Kathmandu – A Living (and Dying) City of Art

In early August, I found out I had to leave the country due to Visa stipulations, and I had to leave fast. With the help of Village Capital, I booked the cheapest ticket I could find outta here – Kathmandu, Nepal. With only 2 days to prep for the trip, and traveling alone, I arrived with pretty much no knowledge or expectations of what I was in for.  Normally, when people come to Nepal, Kathmandu is simply the launching place to treks, mountain resorts, spiritual trips, etc. It’s dirty, run down, and crowded. The roads were non existent in many areas, as was the power and cell service for the entire time I was there. Thankfully, living in India has trained my eye to be able to look beyond the hawkers and grime, allowing me to see a city that’s jam packed with public art, old architecture, and lively people. Not to mention delicious momos (dumplings). Since I was there for about 30 hours, I did a marathon World Heritage taxi crawl, seeing not one or two but FIVE world heritage sites in one day. Below are three highlights:

Boudhanath, Nepal’s largest stupa, and a very important pilgrimage site for Tibetan Buddhists. Stupa Selfie seen here.

Swayambhunath, an ancient religious complex atop a hill in Kathmandu proper. It’s affectionally called Monkey Temple,  since there are said to be “holy monkeys” living there. One of my favorite pics of the trip is from here – where it looks like 3 monkeys are doing their prayers. Maybe these are the holy ones! Also notableale is the fact that I ran into a very cheesy music video being shot on the temples at the top of the hill. There’s a pic of the girls dancing for it above.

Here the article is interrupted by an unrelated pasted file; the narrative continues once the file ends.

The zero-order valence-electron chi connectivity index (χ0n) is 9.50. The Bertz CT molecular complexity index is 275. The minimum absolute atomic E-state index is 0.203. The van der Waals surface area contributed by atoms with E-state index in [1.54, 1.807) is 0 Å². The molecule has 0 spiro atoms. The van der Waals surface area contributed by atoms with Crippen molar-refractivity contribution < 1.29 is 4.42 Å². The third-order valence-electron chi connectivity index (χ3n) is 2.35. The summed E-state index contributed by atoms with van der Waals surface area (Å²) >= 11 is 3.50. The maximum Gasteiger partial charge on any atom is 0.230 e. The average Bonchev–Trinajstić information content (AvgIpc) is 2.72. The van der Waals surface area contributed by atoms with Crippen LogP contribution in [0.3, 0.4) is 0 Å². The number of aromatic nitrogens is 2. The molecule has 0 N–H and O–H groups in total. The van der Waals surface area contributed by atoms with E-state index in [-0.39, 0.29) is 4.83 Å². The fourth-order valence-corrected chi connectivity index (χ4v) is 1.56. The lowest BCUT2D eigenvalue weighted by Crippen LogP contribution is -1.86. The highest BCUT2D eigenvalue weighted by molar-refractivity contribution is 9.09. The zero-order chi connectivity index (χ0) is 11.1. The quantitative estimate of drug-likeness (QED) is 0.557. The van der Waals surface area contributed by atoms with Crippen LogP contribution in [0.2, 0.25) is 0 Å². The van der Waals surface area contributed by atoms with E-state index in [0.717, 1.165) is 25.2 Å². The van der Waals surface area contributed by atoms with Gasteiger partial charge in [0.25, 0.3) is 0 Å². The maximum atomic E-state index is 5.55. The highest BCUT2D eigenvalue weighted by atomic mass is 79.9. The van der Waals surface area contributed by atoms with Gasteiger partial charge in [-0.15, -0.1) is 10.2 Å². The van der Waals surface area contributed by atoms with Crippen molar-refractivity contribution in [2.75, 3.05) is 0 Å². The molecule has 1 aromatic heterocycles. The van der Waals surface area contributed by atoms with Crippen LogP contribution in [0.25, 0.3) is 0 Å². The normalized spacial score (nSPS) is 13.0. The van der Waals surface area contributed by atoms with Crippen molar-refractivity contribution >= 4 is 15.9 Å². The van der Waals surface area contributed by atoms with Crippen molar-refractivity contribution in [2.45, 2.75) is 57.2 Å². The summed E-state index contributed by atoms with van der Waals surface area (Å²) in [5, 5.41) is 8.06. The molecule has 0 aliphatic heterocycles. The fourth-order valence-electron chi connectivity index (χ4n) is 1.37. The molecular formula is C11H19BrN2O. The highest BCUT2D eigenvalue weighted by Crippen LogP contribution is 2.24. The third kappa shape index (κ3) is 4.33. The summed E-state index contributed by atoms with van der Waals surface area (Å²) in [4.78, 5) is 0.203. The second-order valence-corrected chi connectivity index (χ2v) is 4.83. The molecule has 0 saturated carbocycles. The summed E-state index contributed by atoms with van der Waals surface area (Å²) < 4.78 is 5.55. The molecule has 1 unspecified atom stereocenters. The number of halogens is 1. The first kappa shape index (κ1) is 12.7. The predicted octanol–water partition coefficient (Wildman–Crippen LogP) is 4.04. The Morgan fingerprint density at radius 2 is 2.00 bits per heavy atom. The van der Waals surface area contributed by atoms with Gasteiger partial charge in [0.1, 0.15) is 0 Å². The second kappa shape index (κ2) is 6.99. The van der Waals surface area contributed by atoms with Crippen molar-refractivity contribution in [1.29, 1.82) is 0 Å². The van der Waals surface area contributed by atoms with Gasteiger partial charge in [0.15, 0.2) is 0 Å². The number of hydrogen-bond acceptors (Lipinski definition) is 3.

Bhaktapur is one of the three medieval city-states of Kathmandu Valley. It is quite literally a living museum. It is said that at one point, the Kings of the three cities in Kathmandu were in a competition to make their city the most beautiful. What resulted in this was an immense amount of public art, shrines, temples, and public squares. The town is excellently preserved, yet the art is not put behind a glass case. The city’s 30,000 people can be seen hanging out, selling vegetables, playing games, and praying on and all around the ancient works of art. What this creates is a feeling as if you’re stepping back in time, and I enjoyed many hours just wondering around, bumping into something new every few steps. 

Overall, beyond the crumbling infrastructure, Kathmandu Valley is densely packed with culture, art, and history – probably more so than any other place I’ve been .


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